In 2006, Sun Microsystems unveiled the first container data center. Project Blackbox, an energy-efficient, water-cooled turnkey data center housed in an International Standards Organization (ISO) intermodal shipping container, was heralded as a cutting-edge solution for low-cost, rapid deployment of remote and rugged environments. It was adopted for select applications and locations, and soon afterward a few high-tech companies began their own experiments with containerized data centers.

However, when planning a container data center for enterprise applications, drawbacks to the container design became evident. Yet, the buzz around containerized data centers highlighted the change in design as the first major innovation of the basic physical infrastructure of the data center since the mainframe era. Furthermore, lessons learned from the design of the container data center have led to a potential revolution in overall data center design — modular and phased.

The most significant data center design trend of the decade, according to The Uptime Institute, the self-described data center authority, is modular and phased. According to Uptime Institute’s spring 2011 survey, almost 50% of large data center operators interviewed are considering “going modular.”

Recently, CyrusOne used its proprietary Massively Modular facility design strategy on the new building at its Houston West site, which is the fourth company data center completed in a record-setting seven months from groundbreaking to commissioning. The facility broke ground in September 2012 and will be completed this month. Other recent quick-build sites include Phoenix and San Antonio and Carrollton, Texas. Ground was broken in Phoenix on May 16, 2012, and was commissioned in December 2012. San Antonio and Carrollton broke ground in December 2011 and January 2012, respectively, with both sites completed in July 2012.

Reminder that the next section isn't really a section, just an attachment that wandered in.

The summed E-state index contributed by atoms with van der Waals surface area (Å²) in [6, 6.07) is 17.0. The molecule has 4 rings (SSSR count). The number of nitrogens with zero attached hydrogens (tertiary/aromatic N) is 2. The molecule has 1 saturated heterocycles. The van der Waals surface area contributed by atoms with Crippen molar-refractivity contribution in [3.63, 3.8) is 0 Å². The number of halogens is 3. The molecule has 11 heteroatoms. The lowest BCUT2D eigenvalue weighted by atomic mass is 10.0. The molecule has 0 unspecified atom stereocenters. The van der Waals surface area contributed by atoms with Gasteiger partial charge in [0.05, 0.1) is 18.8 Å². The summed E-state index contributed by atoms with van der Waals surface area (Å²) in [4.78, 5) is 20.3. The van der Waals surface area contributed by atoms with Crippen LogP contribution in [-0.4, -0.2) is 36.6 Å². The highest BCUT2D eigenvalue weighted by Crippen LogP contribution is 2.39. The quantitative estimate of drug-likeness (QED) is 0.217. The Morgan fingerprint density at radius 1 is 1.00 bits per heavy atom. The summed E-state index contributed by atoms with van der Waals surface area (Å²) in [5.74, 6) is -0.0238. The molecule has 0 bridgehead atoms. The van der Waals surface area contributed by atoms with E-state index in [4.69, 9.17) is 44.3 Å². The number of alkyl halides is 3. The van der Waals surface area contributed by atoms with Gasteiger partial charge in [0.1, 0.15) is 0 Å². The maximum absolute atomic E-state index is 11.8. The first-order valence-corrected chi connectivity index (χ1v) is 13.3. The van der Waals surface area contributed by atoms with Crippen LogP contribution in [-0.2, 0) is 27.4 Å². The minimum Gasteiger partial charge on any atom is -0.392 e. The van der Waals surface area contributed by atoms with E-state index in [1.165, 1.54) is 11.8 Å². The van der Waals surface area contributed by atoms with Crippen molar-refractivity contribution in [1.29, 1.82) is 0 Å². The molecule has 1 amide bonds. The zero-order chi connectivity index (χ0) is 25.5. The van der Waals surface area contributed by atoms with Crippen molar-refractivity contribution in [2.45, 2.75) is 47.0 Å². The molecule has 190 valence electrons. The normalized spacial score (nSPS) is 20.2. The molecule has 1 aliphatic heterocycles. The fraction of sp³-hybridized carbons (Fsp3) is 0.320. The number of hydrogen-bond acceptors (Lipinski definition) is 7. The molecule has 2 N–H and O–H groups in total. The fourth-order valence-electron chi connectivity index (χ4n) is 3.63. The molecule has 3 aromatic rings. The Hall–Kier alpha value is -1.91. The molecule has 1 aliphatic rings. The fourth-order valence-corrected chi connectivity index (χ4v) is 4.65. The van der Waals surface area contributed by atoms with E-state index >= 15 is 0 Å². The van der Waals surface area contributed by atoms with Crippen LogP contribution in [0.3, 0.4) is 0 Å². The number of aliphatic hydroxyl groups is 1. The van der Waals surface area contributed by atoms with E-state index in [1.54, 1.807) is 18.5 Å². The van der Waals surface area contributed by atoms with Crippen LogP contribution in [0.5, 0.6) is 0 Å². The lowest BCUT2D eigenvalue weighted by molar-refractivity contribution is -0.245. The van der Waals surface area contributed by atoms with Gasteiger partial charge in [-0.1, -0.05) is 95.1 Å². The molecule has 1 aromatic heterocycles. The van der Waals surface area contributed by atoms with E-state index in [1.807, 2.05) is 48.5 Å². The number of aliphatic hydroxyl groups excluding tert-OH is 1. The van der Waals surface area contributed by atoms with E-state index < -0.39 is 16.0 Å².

“We are commissioning our sites at record-setting speeds compared to the two or three year timeframes it typically takes an enterprise company to design and build their own facility,” said Kevin Timmons, chief technology officer at CyrusOne. “Our speed to market and quick deployment times, are some of the key reasons that our Fortune 1000 customers mention when choosing to do business with us. The efficiency of our supply chain and engineering capabilities, allow our customers to easily grow with us and also enables CyrusOne to compensate for the planning uncertainties that confront today’s CIOs.”

The Massively Modular design method delivers energy optimization and uses just-in-time inventory management to quickly and efficiently build data center space just as customer demand requires it. "Massively Modular means sourcing aggressively to deliver economic benefits to our customers using immense scale and modularity of key infrastructure to deliver the ultimate flexibility of square footage, power, and cooling as needed by customers,” said Timmons. “The supply chain efficiencies enable CyrusOne to build at a lower cost and minimize our own capital deployment, which translates into better costs and returns for our customers and shareholders. We can deliver new data center pods in less time than it takes a customer to order the computer gear from a manufacturer — which our customers love.”

CyrusOne has Massively Modular data center locations across the United States, with 24 carrier-neutral data center facilities in total across the United States, Europe, and Asia that give customers the flexibility and scale to perfectly match their specific growth needs.

In addition, as part of CyrusOne’s Sky for the Cloud product launch, the company is building in Texas the first statewide Internet Exchange in the country. Connecting all of its major facilities in Dallas, Houston, Austin, and San Antonio, the offering is scheduled to formally launch by the end of March 2013. CyrusOne facilities serve as the terrestrial home for dozens of cloud vendors, and CyrusOne’s Texas IX will provide the common infrastructure required to support all the different cloud offerings currently being sold by the largest cloud vendors in the world.

For more on the history of containerized data centers and their shift to modular and phased design, see the March 2012 issue of EC&M.